Farmers with fields potato cultivation in the Upper Palatinate no longer allowed to water potatoes and tomatoes with water from the river. From Luhe-Wildenau to Mariaort, the Naab is contaminated with bacteria of the dangerous mucus disease.
A putrefactive disease threatens the potato and tomato cultivation in the Upper Palatinate: The State Institute for Agriculture has banned farmers from watering potatoes and tomatoes with water from the Naab. According to the authorities, the river from Luhe-Wildenau to the confluence with the Danube near Mariaort is contaminated with the pathogen causing the mucus disease (Ralstonia solanacearum).
Bacteria destroy plants
This putrefactive disease quickly spreads and destroys potato and tomato plants. It cannot be combated directly. The European Union classifies the mucus disease as a quarantine disease because of its dangerousness.
Affected farmers must therefore expect financial losses and considerable requirements, including breaks in cultivation, cleaning of machines and storage areas or destruction of the affected harvest.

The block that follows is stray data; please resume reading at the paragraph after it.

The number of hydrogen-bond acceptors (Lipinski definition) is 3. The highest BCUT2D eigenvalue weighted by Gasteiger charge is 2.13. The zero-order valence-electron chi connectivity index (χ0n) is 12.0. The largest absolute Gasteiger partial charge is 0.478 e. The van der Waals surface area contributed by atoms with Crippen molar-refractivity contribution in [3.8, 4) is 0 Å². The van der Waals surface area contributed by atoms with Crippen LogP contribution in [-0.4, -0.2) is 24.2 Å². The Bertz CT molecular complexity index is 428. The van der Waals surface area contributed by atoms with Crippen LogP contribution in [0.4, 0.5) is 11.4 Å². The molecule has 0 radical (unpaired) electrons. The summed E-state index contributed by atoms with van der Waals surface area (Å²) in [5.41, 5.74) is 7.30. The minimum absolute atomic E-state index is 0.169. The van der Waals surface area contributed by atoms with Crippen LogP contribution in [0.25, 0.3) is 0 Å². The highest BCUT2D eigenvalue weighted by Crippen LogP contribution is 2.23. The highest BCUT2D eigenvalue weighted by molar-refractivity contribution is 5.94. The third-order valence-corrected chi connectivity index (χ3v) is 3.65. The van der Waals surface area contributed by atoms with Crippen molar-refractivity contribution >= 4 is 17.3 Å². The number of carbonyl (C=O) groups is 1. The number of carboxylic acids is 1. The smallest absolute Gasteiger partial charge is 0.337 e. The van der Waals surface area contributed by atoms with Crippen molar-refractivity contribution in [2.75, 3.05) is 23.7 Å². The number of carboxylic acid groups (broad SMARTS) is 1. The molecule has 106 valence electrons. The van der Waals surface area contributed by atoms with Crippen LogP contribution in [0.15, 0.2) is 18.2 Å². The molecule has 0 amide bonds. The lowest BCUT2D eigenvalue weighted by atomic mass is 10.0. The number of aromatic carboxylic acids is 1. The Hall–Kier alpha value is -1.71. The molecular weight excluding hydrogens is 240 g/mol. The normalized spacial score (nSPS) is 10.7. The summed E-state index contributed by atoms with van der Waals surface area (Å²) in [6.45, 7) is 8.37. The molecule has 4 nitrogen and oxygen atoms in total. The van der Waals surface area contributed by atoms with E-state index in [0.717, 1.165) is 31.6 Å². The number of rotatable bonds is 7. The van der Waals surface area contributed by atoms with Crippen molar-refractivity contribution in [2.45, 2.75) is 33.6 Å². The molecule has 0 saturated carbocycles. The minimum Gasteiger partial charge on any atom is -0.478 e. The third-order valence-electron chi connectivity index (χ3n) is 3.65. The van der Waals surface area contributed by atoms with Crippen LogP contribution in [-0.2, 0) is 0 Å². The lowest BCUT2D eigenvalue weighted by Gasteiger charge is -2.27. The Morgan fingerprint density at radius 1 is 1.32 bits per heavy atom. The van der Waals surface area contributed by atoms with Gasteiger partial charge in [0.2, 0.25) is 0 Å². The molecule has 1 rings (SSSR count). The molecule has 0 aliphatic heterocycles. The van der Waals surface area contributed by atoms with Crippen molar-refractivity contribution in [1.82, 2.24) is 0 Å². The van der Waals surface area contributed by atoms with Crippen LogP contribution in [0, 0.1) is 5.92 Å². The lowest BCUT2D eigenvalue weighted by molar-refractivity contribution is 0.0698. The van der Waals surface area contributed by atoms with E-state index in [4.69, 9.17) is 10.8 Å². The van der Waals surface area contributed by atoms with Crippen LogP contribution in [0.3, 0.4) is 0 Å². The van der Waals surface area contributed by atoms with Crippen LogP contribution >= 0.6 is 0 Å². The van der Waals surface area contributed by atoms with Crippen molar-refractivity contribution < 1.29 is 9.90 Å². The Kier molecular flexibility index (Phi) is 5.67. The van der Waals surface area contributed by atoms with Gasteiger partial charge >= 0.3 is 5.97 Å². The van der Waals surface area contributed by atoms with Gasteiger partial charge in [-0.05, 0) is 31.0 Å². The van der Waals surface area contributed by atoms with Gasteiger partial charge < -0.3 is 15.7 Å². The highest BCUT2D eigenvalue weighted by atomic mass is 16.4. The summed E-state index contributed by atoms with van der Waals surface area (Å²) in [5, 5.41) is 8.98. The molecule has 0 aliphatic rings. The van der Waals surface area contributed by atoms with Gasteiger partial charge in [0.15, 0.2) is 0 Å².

Infestation initially not recognizable
The insidious: Often you only recognize the infestation when it has spread intensively. Minor infestation, which can hardly be seen in the plants, can only be detected with laboratory tests.
The mucous disease shows up as its name suggests: with whitish mucus that emerges from the stem and infected tubers. The putrefactive bacteria can survive in the soil as well as in surface water. The bacterium is harmless to humans and animals.
Origin of contamination unknown
Where the bacteria in the Naab come from is unknown, according to the State Office for Agriculture. The ban imposed by him on watering and sprinkling potato and tomato plants is unlimited. It is only lifted again when, in repeated examinations, no more pathogens causing the mucous disease are found in the water samples.